With most of our partner auction houses that specialize in fine art, antiques and collectibles going on hiatus for the holidays—and by the way, stay tuned, there are some great sales coming up after the first of the year—I turned to iGavel not as a last resort but, I admit this in all candor, to check them out for the first time.
I realize that I am probably not the last person on the block to do so, so if you have not yet experienced this Internet auction house, jump on board into the 21st century. iGavel is an online auction site dedicated solely to the sale of fine art, antiques and collectibles from a network of independently owned auction houses, dealers, appraisers and other professionals.
Sales are held in a traditional auction-catalog format entirely online with each lot accompanied by a number of images, clear professional descriptions, complete condition reports and starting bids that are the reserves.
Easy auction process
That’s the “for publication” definition. My impression was, and to paraphrase Lark Mason, president of iGavel, the key to the success of iGavel is to make the process simple and transparent for the customer. All items are vetted with complete professional descriptions. All items are well photographed to the extent that you can see the wormholes in 18th-century furniture or the distinguishing marks on a piece of porcelain. Condition reports are unsparingly explicit.
I jumped in with the Everard and Company sale to get a feel for what iGavel does. Here are some of my highlights of the sale.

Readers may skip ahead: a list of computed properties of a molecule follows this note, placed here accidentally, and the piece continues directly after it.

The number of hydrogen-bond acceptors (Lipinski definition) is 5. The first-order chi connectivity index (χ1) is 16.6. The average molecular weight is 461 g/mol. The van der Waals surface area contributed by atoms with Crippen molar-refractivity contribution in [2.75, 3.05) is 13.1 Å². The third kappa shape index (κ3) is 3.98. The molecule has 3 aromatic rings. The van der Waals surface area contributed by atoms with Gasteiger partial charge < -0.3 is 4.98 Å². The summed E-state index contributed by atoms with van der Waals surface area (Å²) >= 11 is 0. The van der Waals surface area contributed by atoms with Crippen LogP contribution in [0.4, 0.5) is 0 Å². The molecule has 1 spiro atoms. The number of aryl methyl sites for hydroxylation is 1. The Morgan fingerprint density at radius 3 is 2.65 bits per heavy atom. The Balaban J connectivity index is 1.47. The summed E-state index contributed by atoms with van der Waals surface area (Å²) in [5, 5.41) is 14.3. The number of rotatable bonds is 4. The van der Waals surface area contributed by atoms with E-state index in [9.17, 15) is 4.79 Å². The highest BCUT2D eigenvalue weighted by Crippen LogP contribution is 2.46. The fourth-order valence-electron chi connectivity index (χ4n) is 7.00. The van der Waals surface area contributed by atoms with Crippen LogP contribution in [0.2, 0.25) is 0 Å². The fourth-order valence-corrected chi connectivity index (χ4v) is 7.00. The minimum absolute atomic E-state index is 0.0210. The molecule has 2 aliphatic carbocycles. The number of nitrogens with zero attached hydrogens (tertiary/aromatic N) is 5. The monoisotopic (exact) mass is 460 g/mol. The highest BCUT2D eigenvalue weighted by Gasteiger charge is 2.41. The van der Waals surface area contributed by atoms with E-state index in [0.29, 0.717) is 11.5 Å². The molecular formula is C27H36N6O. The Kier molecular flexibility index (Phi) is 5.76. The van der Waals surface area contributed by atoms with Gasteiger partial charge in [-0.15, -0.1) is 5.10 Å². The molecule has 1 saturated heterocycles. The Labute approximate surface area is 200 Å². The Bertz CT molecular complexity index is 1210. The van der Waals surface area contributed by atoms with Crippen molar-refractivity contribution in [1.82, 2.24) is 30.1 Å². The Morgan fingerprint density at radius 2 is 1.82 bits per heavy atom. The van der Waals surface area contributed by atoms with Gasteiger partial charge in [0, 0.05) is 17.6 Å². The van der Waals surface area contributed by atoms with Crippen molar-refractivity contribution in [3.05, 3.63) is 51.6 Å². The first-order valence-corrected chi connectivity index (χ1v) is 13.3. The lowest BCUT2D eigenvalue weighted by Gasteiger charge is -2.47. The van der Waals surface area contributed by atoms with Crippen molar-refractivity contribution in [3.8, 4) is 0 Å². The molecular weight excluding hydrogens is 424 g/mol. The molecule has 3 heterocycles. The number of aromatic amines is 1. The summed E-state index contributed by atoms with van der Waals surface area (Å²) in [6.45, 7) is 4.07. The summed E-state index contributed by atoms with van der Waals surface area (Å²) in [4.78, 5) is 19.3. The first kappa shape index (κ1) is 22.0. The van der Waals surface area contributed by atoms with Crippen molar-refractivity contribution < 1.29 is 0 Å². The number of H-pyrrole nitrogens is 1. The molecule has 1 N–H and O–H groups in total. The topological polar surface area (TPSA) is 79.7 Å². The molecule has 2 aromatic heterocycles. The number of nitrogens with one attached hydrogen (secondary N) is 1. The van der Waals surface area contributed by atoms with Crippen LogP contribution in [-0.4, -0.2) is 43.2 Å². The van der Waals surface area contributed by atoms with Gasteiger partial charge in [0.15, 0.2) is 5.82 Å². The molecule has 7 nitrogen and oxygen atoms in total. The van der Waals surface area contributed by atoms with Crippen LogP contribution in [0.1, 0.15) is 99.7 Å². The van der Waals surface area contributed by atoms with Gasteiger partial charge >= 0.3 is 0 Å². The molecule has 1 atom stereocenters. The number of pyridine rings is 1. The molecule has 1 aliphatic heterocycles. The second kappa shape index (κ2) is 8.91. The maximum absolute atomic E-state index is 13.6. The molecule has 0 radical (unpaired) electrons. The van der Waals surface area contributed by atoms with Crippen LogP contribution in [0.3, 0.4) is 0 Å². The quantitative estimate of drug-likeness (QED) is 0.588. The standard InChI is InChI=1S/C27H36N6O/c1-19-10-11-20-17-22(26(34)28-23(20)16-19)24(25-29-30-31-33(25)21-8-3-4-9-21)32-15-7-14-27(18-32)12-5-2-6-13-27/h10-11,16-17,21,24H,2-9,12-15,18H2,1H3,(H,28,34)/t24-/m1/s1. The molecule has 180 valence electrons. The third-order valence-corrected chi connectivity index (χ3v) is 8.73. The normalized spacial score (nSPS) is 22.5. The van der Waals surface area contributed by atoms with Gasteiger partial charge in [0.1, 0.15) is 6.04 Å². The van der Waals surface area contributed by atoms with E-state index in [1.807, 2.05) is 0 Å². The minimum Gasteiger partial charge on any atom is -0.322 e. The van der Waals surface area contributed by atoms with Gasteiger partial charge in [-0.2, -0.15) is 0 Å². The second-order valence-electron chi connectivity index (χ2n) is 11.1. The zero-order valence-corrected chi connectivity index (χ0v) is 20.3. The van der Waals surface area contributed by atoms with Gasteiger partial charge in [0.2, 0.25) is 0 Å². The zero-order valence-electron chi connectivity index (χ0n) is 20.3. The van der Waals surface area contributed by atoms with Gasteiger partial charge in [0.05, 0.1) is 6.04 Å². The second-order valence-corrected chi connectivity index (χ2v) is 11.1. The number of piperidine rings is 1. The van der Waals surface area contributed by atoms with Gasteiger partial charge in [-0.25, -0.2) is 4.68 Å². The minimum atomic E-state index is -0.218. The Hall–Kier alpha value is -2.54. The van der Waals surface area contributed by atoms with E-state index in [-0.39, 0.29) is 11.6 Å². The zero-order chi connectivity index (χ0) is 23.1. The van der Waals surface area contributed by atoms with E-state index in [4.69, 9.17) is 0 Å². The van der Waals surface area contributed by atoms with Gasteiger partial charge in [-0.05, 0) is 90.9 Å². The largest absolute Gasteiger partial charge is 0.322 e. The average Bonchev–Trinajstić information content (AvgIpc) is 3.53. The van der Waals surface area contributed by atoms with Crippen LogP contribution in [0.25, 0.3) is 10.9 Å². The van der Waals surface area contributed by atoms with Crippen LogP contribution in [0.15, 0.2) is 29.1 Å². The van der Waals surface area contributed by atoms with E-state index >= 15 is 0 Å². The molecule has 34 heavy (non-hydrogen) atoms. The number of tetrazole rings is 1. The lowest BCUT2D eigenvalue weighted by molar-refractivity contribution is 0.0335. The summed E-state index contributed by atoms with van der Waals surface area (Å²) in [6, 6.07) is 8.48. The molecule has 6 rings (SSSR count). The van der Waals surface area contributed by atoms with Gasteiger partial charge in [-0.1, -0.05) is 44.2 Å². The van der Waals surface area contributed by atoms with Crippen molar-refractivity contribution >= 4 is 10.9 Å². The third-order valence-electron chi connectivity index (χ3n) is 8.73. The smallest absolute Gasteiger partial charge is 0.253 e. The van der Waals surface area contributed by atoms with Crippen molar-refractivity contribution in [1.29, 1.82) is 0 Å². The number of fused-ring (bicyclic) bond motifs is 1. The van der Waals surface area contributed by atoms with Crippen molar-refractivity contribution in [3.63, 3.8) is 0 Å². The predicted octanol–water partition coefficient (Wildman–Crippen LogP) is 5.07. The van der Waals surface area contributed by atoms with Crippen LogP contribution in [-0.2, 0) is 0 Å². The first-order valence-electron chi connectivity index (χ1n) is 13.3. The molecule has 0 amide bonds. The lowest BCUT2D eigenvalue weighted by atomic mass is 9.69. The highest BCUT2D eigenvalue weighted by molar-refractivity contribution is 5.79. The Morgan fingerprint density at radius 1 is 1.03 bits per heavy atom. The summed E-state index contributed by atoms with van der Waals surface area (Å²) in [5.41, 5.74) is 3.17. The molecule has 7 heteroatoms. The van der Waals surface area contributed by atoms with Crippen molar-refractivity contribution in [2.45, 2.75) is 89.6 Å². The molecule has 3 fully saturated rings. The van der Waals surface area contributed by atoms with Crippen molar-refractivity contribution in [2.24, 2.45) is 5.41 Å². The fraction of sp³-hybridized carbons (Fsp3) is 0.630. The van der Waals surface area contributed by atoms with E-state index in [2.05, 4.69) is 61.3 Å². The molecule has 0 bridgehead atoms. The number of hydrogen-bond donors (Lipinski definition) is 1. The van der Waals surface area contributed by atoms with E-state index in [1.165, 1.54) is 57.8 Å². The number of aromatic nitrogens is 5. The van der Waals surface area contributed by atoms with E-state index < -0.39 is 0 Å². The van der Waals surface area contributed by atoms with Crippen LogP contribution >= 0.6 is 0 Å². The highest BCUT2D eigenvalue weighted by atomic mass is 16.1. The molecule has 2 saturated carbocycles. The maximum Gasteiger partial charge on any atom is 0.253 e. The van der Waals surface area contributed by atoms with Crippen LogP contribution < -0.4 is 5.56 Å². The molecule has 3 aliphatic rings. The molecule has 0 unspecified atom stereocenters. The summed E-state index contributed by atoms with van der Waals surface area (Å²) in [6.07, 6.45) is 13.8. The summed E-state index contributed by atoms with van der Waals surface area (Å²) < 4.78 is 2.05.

Item 1215494, a Venetian walnut and part ebonized, carpet-upholstered armchair. The flaring upholstered back is flanked by open arms that are carved with putti and blackamoor figures centering an upholstered seat, raised on downscrolled legs joined by an X-form stretcher ending in dolphin-form feet. Stunning! The estimate was $6,000 to $8,000. The chair sold for $4,800.
Item 1215483, Portrait of a Girl in a Red Dress. The painting is attributed to U.S./UK artist Mark Fisher (1841-1923). The many images provided of this painting left nothing to doubt about its quality and importance. With an estimate of $4,000 to $6,000, the painting sold for $3,120.
Portrait attributed to Mark Fisher
Item 1215528, a superb example of Daum Nancy glassware. This 8-by-6 ½-inch vase depicts a cameo glass vase with a fall scene. Oviform with cameo decoration of trees in tones of yellow and orange along a river accented in green and yellow against a blue sky. Marked on the base, Daum Nancy and initialed FG with cross of Lorraine. The estimate was $8,000 to $12,000. It sold for $ 8,700.
Daum Nancy vase
– By Christopher Kent, a member of the WorthPoint board of advisers and director of evaluations for WorthPoint. He is also an antiques and collectibles generalist, fine-arts broker and president of CTK Design.
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